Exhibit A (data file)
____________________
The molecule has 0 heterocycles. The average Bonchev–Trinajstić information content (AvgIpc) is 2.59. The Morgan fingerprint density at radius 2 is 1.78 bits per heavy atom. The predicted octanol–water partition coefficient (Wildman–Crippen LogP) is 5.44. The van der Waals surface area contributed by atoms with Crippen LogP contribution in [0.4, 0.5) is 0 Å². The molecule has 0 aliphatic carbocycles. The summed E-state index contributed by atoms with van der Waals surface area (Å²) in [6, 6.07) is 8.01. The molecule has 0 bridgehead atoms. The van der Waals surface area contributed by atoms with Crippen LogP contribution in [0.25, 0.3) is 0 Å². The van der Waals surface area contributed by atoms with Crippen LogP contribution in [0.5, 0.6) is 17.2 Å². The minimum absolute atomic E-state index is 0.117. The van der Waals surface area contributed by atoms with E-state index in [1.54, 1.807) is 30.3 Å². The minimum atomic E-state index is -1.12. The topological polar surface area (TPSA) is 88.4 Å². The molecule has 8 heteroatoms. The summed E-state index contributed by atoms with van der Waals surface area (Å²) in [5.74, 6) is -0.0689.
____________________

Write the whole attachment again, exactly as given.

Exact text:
The molecule has 0 heterocycles. The average Bonchev–Trinajstić information content (AvgIpc) is 2.59. The Morgan fingerprint density at radius 2 is 1.78 bits per heavy atom. The predicted octanol–water partition coefficient (Wildman–Crippen LogP) is 5.44. The van der Waals surface area contributed by atoms with Crippen LogP contribution in [0.4, 0.5) is 0 Å². The molecule has 0 aliphatic carbocycles. The summed E-state index contributed by atoms with van der Waals surface area (Å²) in [6, 6.07) is 8.01. The molecule has 0 bridgehead atoms. The van der Waals surface area contributed by atoms with Crippen LogP contribution in [0.25, 0.3) is 0 Å². The van der Waals surface area contributed by atoms with Crippen LogP contribution in [0.5, 0.6) is 17.2 Å². The minimum absolute atomic E-state index is 0.117. The van der Waals surface area contributed by atoms with E-state index in [1.54, 1.807) is 30.3 Å². The minimum atomic E-state index is -1.12. The topological polar surface area (TPSA) is 88.4 Å². The molecule has 8 heteroatoms. The summed E-state index contributed by atoms with van der Waals surface area (Å²) in [5.74, 6) is -0.0689.